Even if the law allows employers to use surveillance methods without employees’ knowledge, it’s often wise to alert and educate employees about the fact that they may be monitored. The deterrent effect can help — employees will be less apt to take unauthorized breaks, leave work early, visit inappropriate Web sites, or otherwise engage in unacceptable behavior if they know such behavior could be, or is, tracked.
Surveillance technology also carries a sense of “Big Brother is watching” and can lead to ill will among employees, which may eventually take the form of potential legal claims. By creating reasonable policies and educating employees about them, employers can go a long way toward allaying employee concerns while enjoying the benefits of monitoring technology.
Employers should develop specific and explicit policies on employee monitoring, whether it involves e-mail, cell phone use, or GPS tracking. The policy should remind employees that company vehicles, computers, and any company-issued communication devices belong to the employer and are to be used for work-related purposes. Companies should also make it clear they reserve the right to track employees.
It may also be wise to spell out what is acceptable personal use of company equipment, and draw a clear line regarding what is inappropriate. It is generally not realistic, and may be legally unenforceable, to prohibit all personal use of phones, the Internet, and the like during work hours. Even if employees may not legally be entitled to a reasonable expectation of privacy while driving company cars on company business, strict, inflexible policies are likely to have an alienating effect.
Once a company has developed a policy, educating employees about the policy and the reasons for surveillance technology is the next step. If drivers and other employees understand why monitoring devices are being used, they are more likely to accept them. Education on the topic should be ongoing, according to the AMA.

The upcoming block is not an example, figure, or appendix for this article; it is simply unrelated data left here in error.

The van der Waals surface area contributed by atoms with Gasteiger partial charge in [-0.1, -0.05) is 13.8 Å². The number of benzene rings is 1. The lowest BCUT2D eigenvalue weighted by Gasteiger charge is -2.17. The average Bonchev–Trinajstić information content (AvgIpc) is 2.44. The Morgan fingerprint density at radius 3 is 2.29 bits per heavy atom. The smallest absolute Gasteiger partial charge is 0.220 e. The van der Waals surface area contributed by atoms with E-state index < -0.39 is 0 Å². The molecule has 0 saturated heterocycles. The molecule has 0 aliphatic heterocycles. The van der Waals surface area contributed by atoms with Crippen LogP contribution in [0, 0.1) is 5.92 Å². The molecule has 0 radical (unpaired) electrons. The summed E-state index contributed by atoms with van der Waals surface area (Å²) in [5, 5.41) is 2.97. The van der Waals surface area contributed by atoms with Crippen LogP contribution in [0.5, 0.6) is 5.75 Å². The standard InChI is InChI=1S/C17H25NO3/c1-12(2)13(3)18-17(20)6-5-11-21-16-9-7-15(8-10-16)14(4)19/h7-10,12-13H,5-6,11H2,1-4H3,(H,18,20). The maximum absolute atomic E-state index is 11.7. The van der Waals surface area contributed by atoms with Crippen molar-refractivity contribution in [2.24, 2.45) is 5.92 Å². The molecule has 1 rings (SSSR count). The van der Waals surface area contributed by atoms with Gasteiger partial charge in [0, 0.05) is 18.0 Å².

“Most employees receive policies regarding use of office business tools and privacy issues on the first day of employment, but too often they don’t read them. Employers need to do more than hand over a written policy,” said Manny Avramidis, senior vice president of global human resources for AMA, in a statement. “They should educate employees on company expectations and offer training on an annual basis.”
Companies should also consider having employees sign a consent form when they are first hired or when a monitoring program takes effect. This protects companies in case an employee threatens legal action over invasion of privacy or some other matter related to monitoring.
Employee monitoring will definitely become even more common as technology improves and costs for surveillance continue to decrease. Those who oversee vehicle fleets should certainly consider the advantages they could reap from surveillance technology in company computers and GPS systems in cars, trucks, and cell phones. At the same time, employers should bear in mind that the law is evolving, and it makes sense to research what is legal in each state.